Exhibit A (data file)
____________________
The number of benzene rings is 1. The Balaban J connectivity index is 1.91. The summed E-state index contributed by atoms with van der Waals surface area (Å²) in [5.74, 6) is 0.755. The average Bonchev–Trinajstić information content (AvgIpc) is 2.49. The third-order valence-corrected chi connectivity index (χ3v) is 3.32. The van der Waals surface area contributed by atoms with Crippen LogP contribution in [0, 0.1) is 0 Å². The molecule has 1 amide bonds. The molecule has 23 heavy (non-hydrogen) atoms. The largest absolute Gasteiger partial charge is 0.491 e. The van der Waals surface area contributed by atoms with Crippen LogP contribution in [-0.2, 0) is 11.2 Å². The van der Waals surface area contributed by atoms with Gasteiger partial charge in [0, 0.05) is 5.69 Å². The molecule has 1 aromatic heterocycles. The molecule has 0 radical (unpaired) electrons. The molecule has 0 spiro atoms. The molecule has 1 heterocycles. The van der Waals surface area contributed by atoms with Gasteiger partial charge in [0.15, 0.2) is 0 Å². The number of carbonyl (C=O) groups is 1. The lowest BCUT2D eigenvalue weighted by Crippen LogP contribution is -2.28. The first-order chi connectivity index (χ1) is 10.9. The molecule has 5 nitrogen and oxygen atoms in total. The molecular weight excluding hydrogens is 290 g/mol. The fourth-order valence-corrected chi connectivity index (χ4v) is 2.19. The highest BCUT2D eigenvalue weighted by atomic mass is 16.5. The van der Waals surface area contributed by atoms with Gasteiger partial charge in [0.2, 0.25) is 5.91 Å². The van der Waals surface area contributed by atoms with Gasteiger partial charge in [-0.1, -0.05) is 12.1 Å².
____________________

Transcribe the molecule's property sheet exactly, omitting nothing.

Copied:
The number of benzene rings is 1. The Balaban J connectivity index is 1.91. The summed E-state index contributed by atoms with van der Waals surface area (Å²) in [5.74, 6) is 0.755. The average Bonchev–Trinajstić information content (AvgIpc) is 2.49. The third-order valence-corrected chi connectivity index (χ3v) is 3.32. The van der Waals surface area contributed by atoms with Crippen LogP contribution in [0, 0.1) is 0 Å². The molecule has 1 amide bonds. The molecule has 23 heavy (non-hydrogen) atoms. The largest absolute Gasteiger partial charge is 0.491 e. The van der Waals surface area contributed by atoms with Crippen LogP contribution in [-0.2, 0) is 11.2 Å². The van der Waals surface area contributed by atoms with Gasteiger partial charge in [0, 0.05) is 5.69 Å². The molecule has 1 aromatic heterocycles. The molecule has 0 radical (unpaired) electrons. The molecule has 0 spiro atoms. The molecule has 1 heterocycles. The van der Waals surface area contributed by atoms with Gasteiger partial charge in [0.15, 0.2) is 0 Å². The number of carbonyl (C=O) groups is 1. The lowest BCUT2D eigenvalue weighted by Crippen LogP contribution is -2.28. The first-order chi connectivity index (χ1) is 10.9. The molecule has 5 nitrogen and oxygen atoms in total. The molecular weight excluding hydrogens is 290 g/mol. The fourth-order valence-corrected chi connectivity index (χ4v) is 2.19. The highest BCUT2D eigenvalue weighted by atomic mass is 16.5. The van der Waals surface area contributed by atoms with Gasteiger partial charge in [0.2, 0.25) is 5.91 Å². The van der Waals surface area contributed by atoms with Gasteiger partial charge in [-0.1, -0.05) is 12.1 Å².